But not quite: nearly every state has at least one conscience clause on the books, and health care organizations and professional groups, as noted, typically have detailed conscience clauses statements that explain how the right of refusal in that organization or profession is constrained by a health care provider’s moral responsibility, at all times, to respect and safeguard access to care. As Ascension Health, the nation’s largest nonprofit health care system and the nation’s largest Catholic health care system, states on its website: “While conscience clauses protect the autonomy and religious freedom of health care providers organizations . . . they also affect patient access.” Ascension’s conscience clause notes that there is no right “to discriminate against patients who seek those procedures” to which a provider objects.
On August 22, Leavitt offered another straw-man argument, suggesting that ACOG had linked professional certification to meeting competency standards that ignored conscience claims.
Not quite: ob-gyns are not required to demonstrate competency in providing abortions, and most medical students opt out of elective training, as they are permitted to do under AMA guidelines covering medical education. Leavitt also announced in this posting that a revised version of the draft regulations had just been put up for public comment in the Federal Register. Initial press coverage of the revised regulations noted that while the abortion/contraception conflation had been dropped, there was sufficient semantic ambiguity to suggest that the regulations could apply to certain forms of contraception, and Leavitt himself acknowledged that some providers would “ ‘press the definition.’”
Early reactions to the revised regulations have been predictable. Reproductive health providers foresaw consequence-free gaps in access to the emergency contraceptive Plan B in rural communities served by a single provider, in public health clinics heavily dependent on federal funding and fearful of running afoul of HHS regulations, and in the ERs of Catholic hospitals that currently may be required by state law to offer Plan B to rape survivors. The president of Pharmacists for Life, whose members refuse to fill prescriptions for contraceptives in defiance of their own profession’s “step away, not in the way” conscience clause, said the idea of federal health care funding being cut to states that require pharmacists to fill or refer such prescriptions was “ ‘pretty excellent’.”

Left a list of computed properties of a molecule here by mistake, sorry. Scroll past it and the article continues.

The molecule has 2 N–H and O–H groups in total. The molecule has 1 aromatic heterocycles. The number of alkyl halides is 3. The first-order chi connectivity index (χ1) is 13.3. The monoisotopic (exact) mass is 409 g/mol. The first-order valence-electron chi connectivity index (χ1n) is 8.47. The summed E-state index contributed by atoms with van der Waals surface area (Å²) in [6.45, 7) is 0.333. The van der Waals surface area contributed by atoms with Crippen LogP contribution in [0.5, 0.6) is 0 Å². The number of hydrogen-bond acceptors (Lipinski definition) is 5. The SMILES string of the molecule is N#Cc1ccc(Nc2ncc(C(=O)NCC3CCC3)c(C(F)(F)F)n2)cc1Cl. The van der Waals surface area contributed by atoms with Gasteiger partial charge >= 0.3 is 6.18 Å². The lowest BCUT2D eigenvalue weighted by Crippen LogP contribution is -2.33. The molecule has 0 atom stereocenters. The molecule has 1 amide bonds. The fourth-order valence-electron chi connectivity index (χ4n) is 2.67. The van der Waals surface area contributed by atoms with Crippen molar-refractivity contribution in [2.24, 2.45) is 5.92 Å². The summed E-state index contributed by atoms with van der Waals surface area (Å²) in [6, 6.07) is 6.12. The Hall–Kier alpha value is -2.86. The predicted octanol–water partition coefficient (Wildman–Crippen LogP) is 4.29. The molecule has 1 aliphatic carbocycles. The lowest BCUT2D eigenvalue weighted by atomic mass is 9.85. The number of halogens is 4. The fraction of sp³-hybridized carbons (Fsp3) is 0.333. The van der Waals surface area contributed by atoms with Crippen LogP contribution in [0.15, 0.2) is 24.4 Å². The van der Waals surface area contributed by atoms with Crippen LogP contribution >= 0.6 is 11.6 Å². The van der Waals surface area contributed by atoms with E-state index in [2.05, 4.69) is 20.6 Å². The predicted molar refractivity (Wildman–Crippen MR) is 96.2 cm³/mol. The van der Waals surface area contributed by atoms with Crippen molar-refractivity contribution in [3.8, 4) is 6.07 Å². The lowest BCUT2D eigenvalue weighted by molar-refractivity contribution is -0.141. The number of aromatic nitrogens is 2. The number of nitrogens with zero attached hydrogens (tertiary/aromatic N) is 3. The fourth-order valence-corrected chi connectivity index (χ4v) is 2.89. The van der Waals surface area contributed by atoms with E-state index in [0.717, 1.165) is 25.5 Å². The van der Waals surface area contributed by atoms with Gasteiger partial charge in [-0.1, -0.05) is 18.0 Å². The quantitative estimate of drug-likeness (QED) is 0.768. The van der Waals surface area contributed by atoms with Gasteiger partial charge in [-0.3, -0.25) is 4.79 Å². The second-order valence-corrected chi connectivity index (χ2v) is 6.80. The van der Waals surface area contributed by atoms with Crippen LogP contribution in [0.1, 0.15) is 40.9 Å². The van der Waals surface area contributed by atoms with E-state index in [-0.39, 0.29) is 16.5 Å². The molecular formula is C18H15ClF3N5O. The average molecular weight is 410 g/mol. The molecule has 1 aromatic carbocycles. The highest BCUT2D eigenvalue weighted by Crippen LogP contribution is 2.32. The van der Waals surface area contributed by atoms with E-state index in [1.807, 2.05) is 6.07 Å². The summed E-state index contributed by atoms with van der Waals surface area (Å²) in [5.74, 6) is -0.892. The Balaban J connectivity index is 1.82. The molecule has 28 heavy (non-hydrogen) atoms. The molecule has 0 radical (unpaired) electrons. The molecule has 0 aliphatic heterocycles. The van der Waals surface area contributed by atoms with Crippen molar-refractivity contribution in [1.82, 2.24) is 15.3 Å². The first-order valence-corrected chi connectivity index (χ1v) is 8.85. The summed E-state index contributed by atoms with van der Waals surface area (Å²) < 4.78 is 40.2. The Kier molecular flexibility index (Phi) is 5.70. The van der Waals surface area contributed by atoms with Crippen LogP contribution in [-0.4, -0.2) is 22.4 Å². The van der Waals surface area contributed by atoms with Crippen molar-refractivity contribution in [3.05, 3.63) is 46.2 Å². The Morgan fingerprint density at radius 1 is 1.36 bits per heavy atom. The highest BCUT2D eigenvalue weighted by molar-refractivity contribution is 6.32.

The Conscience Clause Fog
This is a dispiriting chronology. It is dispiriting to read the concluding sentences of Leavitt’s August 22 blog posting, which reduces the democratic right of free speech to “protected conscience,” without mentioning the social responsibilities that balance individual rights. Absent too is any suggestion that “conscience,” to a health care provider, may mean much more than what is defined, permitted, or prohibited in a “conscience clause.” Ask a physician or nurse if they struggle with their conscience during the course of a typical workday, and they are likely to describe situations in which they are intimately involved, not situations from which they exempted themselves. Typical triggers for a crisis of conscience are the perception that one is “doing to, not doing for” a critically ill patient, or that the health care system is rigged against certain patients, and that there’s no good way to fix the situation. This is not to dismiss the concerns of providers who are morally opposed to procedures whose science they understand. But the broader, messier category of moral distress – specifically, the provider’s distress when health care systems fail those who suffer – is absent from the regulatory “gotcha” approach, which eliminates the struggle from “conscience” and reduces it to a formula, or a weapon. It is also dispiriting to read that implementing these redundant regulations will cost $44 million. That’s $44 million that will not provide anyone with access to safe and effective health care.
And it is dispiriting to note the dog-in-the-manger tone of those who dismiss the importance of upholding access to safe and effective health care as a principle as well as a practice. When health care professionals deem it “pretty excellent” that states could be punished for trying to hold providers accountable to the idea that access matters, it is a sad day for the health of women, and the health of the nation.